Kongo in the Americas Workshop:
Face Jugs in South Carolina

Mark Newell, Director, Georgia Archaeological Institute
April Hynes, Research Associate, Edgefield Stoneware Research Center at Trenton, South Carolina

Cécile Fromont, Assistant Professor, Art History at the University of Chicago
John K. Thornton, Professor, African American Studies & History at Boston University
Linda Heywood, Professor, African American Studies & History at Boston University

 

When:    Thursday, September 27, 2012 1:00 — 5:00 p.m.
Where:   Reform Chapel at the Hillel House
213 Bay State Road, Boston, MA (BU Maps)

To register, click here

Schedule:
1:00-1:15 Registration
1:15 -1:30 Introduction by Allison Blakely and Welcome by John Thornton
1:30-2:30 “Face Jugs in South Carolina” Mark Newell and April Hynes
2:30-3:00 Break
3:00-3:30 “Design, Aesthetic, and Spirituality in Nineteenth Century Kongo” Cécile Fromont
3:30-4:00 “Illegal Slave Trade and the Kingdom of Kongo” Linda Heywood and John Thornton
4:00-4:45 Question and Answer period
4:45-5:00 Closing remarks-Linda Heywood

Co-Sponsored by the Boston University Center for the Humanities, BU African Studies Center, American and New England Studies at BU, Department of Archaeology at BU.
FaceJuga
Photo courtesy of Jim Wildeman, Face Jug, 1860-80, Chipstone Foundation Collection.

In the winter of 2011-2012, Mark Newell and April Hynes, archaeologists working on the remains of a pottery works at Edgefield, South Carolina unearthed substantial remains of a pottery tradition started by local potters of African origin, working as slaves.  The archaeologists extended their project to include an interesting history of some of the potters, who could be identified through records as survivors from one of the last ships to make slave trading visits to the African ports and left their unwilling cargo in Charleston.  These enslaved potters ultimately hailed from the region around the mouth of the Congo River in West Central Africa, and contemporary biographies occasionally mentioned rivers and villages that were probably located in the Kingdom of Kongo.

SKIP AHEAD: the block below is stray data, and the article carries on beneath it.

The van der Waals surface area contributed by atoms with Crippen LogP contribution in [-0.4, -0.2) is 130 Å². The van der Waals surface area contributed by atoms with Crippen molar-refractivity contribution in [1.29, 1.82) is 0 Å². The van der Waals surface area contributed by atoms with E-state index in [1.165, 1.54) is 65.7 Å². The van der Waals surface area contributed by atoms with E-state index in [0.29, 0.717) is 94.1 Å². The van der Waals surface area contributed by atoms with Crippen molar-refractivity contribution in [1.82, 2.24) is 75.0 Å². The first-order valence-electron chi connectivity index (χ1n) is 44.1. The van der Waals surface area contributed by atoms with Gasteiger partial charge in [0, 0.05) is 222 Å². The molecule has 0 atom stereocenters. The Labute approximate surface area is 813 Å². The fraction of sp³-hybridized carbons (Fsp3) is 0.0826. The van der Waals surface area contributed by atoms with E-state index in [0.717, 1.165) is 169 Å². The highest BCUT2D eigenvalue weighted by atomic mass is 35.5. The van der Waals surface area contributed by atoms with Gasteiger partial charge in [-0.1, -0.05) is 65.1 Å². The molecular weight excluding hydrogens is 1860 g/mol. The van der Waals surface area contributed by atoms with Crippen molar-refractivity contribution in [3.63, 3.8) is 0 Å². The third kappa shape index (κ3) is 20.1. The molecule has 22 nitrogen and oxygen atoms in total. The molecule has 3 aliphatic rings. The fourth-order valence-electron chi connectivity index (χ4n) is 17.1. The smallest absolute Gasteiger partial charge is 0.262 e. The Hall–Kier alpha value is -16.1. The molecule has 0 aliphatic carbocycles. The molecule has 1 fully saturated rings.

This Kongo to South Carolina connection was an old one, in the eighteenth century the founding generation of Afro-South Carolinians came frequently from the West Central African region, in fact the largest single group before 1740, and over half the imports in what was at the time the most Africanized region of English North America.  The slave trade, which continued in the region right into the early nineteenth century was frequently dominated by West Central Africans and so that region and its culture is foundational to much of South Carolina’s African population, and through them to much of the cultural and biological heritage of African Americans elsewhere as well.

In light of these discoveries, the African American Studies program is holding a workshop on September 27, 2012 to discuss the connection between Kongo and North America and Kongo’s role in shaping American culture.

Boston University’s African American Studies program is uniquely situated to undertake this workshop as two of our faculty (Linda Heywood and John Thornton) are internationally known experts on Kongo and West Central Africa, and Boston University has a long standing and excellent African Studies Program.

In addition to the two archaeologists, and two Boston University faculty, the workshop includes art historian Cécile Fromont, Professor of  University of Chicago, whose work has been devoted to the Kingdom of Kongo’s Christian art.

Download poster, here.